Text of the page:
Personal branding: you do you

People who know me or have followed me for a while probably already know that while I love editing, and I love working at home, I hate hate hate the marketing that is a vital part of running a business. Loathe and detest it with the fire of a thousand suns.

Or at least, for a long time, I thought I did. When I stopped to think about the ways in which work finds its way to me, I realised that perhaps I had actually been doing more marketing than I thought, but it was just so enjoyable I hadn’t really noticed.

Because here’s the thing – work does often find its way to me. I mean, I’ve done a few rounds of cold emailing publishers and packagers, and I answer Facebook posts looking for editors every now and again, but most of my work has come through referrals, or people stumbling across me on Facebook or Twitter. This hasn’t always happened as often as I’d like, and I know that I need to do an awful lot more work on actively marketing my business. But I’m clearly not totally invisible, so I must be doing something.

I’ve written about this before, but my approach to marketing has basically been to be me. When I first started my business, I knew I couldn’t compete on experience with the people who’ve been working in publishing since I was a baby, or have worked in top New York publishing houses on global bestsellers. So I decided not to try. So much of a successful editing relationship is about the fit between two personalities, so I decided the best thing I could do was try to show as many people as possible what my personality is.

I make a lot of jokes about Facebook and Twitter being part of my strategy, but it is actually true. I’ve spent many, many hours hanging out in groups of writers and editors, learning, taking in the knowledge, and trying to be helpful when I can. It’s been so much fun, and has had the added bonus of making me part of the community. People remember me, and people can’t point work your way if they don’t remember you.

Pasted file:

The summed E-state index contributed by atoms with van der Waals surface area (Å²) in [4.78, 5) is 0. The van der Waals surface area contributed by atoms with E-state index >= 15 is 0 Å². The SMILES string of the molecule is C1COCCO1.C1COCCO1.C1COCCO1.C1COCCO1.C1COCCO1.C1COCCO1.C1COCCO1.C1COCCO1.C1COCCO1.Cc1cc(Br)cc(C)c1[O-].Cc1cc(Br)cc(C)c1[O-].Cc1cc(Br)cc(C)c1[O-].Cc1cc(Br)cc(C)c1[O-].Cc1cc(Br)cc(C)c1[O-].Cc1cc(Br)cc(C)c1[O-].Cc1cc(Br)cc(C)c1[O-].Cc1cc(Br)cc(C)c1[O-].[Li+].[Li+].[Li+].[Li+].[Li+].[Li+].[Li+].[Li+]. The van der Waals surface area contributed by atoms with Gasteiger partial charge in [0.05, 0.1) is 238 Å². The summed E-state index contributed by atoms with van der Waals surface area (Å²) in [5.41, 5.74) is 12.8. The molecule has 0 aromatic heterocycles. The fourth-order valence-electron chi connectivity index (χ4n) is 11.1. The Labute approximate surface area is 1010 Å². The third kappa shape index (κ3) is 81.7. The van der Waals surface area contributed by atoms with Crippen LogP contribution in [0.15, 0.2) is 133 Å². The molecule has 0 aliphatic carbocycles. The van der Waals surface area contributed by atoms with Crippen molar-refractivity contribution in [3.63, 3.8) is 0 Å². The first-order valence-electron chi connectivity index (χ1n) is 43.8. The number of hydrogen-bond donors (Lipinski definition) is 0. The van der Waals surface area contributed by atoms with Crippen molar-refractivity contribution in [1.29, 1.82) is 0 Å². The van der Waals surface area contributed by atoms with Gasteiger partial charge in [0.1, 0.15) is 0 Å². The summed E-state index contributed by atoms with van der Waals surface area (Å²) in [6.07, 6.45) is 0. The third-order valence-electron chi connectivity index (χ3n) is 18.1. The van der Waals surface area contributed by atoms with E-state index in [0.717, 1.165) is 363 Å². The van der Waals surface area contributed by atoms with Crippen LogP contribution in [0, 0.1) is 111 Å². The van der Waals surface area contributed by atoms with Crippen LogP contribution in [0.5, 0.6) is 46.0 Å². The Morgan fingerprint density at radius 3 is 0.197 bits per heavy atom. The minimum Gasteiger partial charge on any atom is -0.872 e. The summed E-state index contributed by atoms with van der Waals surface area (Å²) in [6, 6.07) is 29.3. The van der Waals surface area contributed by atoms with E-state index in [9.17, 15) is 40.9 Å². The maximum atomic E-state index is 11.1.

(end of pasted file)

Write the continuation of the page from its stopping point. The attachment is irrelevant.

It also helps to find a niche. Mine happens to be swearing, so much so that people tag or mention me in almost every conversation about it in the Facebook groups I’m in. Sometimes I do wonder if that’s all people think I’m capable of, but if they do, they can fuck off. And at least they’re thinking something about me, right?

This blog supports my “personal branding” approach too – content marketing wisdom says that blogging should be about increasing your visibility to potential clients, so you can answer their questions and they can find you. Some of my posts, such as my recent self-editing series, are aimed at that, but not all, and that’s not my blog’s primary function. It’s about showing people who I am, reminding people I’m here, and entertaining and reassuring my colleagues, particularly those who are on a similar journey to me (that’s the idea, anyway. Not sure it is always quite as hilarious and wise as I naturally am AT ALL TIMES). Maybe this approach isn’t all that great for SEO, but that doesn’t mean there’s no value in it.

I don’t want anyone to think the reason I connect with people is pure cynical strategy. It’s not (and I think anyone who saw the Great Twitter Cake War understands this. Cake is far more serious a matter than mere business strategy). I love getting to know people. It is its own reward. I like to be part of a community, so I don’t feel isolated, so I have people to turn to for advice, and so I can provide that for other people. But, if you do all that with sincerity, it will, most probably, lead to opportunities. And being sincere is the key. If you approach social networking with a pure strategy brain, it will backfire. People will see through you. But if you are honest, and helpful, and supportive, and kind (except to people who believe in the superiority of fruit cake), and YOURSELF, you begin, quite organically, to build a brand that people remember. Even if it’s “that one who swears a lot”.

2 thoughts on “Personal branding: you do you”

  1. Makes a lot of sense to me. I see a lot of people online who are constantly trying to sell something, and it’s a real turn off. Overt marketing is kind of self-defeating, I think.


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